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    Beyond the immediate effects, sanctions are likely to push the Russian economy into a recession worse than seen during the 1998 crisis, with increasing inflation and cost of living for Russian households. The country’s gross domestic product (GDP) is expected to fall by 12 per cent this year, according to a SPANX Vintage Distressed Ankle Skinny Jeans Vintage Grey XS, by JP Morgan, with inflation rising to between 11 per cent and 17 per cent during the same period, in what is fast becoming one of the worst years for the Russian economy in its post-Soviet history. Sanctions are bound to constrain Russia’s ability to maintain the underlying technological capabilities necessary to wage its war against Ukraine. Russian leaders will therefore need to look for help elsewhere, for example by requesting that China and its partners in Central Asia ramp up exports.

    Looking ahead, the impact of sanctions will depend on whether, and for how long, Western countries choose to sustain them and how assertively European countries move to restrict their dependence on commodities imports. Even though aggressive sanctions have squeezed Russian accumulated stocks, they have done little to stop the flows into the Russian economy. The country is still receiving up to $2 billion of foreign-currency income a day for its crude oil and gas, with over Antique Cast Iron Ornate Ball And Eagle Claw Feet Bath Tub Legs LARGE 1800's!, from European countries. Since 24 February, the day when Russia invaded Ukraine, EU countries have Vancouver EXPO 1986 Canada Plastic Tray + 1982 World's Fair Knoxville TN MugNWT White House Black market white skirt size 4,Vintage Pink Transfer Ware TUREEN Porcelain Victorian Red White Platter & by the Europe Beyond Coal campaign and the Centre for Research on Energy and Clean Air. Russia’s ability to receive daily payments for its lucrative energy supplies – which exporters now have toTory Burch Black A line skirt with large front pockets wool blend size medium M,

    The political fallout is much harder to anticipate. The sanctions will put pressure on individuals linked to the Kremlin, but whether this translates into pressure on Putin to alter his calculus is harder to tell. The byproduct of comprehensive sanctions is a hit to the economy, with ordinary Russian households and small businesses being punished for the actions of their political leaders. Whether Putin cares about the damage that sanctions are wreaking on the real economy or not, he is already using them to trigger a “Vintage Glass Decanter Set of 2,” movement, framing the Western response as a plot to punish the ordinary Russian people.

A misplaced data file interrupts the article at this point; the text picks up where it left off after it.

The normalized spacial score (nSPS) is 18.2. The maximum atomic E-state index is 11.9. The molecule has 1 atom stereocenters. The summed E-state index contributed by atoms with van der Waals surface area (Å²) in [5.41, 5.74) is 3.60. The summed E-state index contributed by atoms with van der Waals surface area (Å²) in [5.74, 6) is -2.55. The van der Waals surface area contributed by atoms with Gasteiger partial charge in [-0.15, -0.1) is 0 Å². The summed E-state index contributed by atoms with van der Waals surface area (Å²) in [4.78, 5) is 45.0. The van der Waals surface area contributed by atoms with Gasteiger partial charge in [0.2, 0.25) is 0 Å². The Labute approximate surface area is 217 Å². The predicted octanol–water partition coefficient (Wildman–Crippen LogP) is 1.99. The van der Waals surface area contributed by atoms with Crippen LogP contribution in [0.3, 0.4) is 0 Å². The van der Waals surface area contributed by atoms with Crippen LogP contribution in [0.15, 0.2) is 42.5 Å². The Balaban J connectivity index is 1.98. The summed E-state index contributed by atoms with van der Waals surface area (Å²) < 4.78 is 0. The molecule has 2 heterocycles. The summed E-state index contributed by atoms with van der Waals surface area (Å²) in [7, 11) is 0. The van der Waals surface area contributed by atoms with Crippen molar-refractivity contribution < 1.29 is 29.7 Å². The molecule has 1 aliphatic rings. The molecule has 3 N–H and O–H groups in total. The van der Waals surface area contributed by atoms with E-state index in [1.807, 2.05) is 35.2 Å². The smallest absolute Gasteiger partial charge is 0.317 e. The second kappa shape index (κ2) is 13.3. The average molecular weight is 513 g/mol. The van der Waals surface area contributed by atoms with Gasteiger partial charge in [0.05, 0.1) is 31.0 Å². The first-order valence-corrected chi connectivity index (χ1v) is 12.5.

Looking Ahead: What the West Should Do Next

    What the West Should Do Next

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    Imposing sanctions is generally easier than deciding when to start lifting them. The difficulty is not only that the decision to ease sanctions depends on our best judgement about the future intentions of the sanctioned country, but also that it might spark division among the coalition of countries imposing the sanctions. Signalling to the Kremlin under which circumstances sanctions could be eased could, in theory, alter Putin’s calculations, especially if the Russian president searches for a way to save face and the West is willing, with the express agreement of Ukraine, to facilitate an “off-ramp” for the Kremlin. But by withdrawing sanctions too early and inconsistently across the countries, the risks are not only that leverage over the adversary could be undermined but also that the effectiveness of sanctions could wane as an instrument of coercion in the future. It is important that Western leaders consider these trade-offs now. Whichever path they choose to pursue, they must also ensure that public messaging around their goal is united and consistent.

    In addition to having a clearer strategy, the West also needs to recalibrate its response as the space for rolling out further sanctions is becoming increasingly constrained. It is always possible for individual governments to expand existing restrictions to an even greater number of entities and sectors, in much the same way as they have done in the past few weeks. There is also scope to be more aggressive in seizing the Russian assets of individuals linked to the Kremlin, although swift asset expropriation in many countries requires changing national laws. But the most significant measures – which would curb hard-currency flows by sanctioning imports of Russian commodities – remain controversial for EU countries because of their high economic and political price. Without imposing an embargo on energy imports from Russia to Europe, the West will always stop short of imposing maximum pressure on the Kremlin.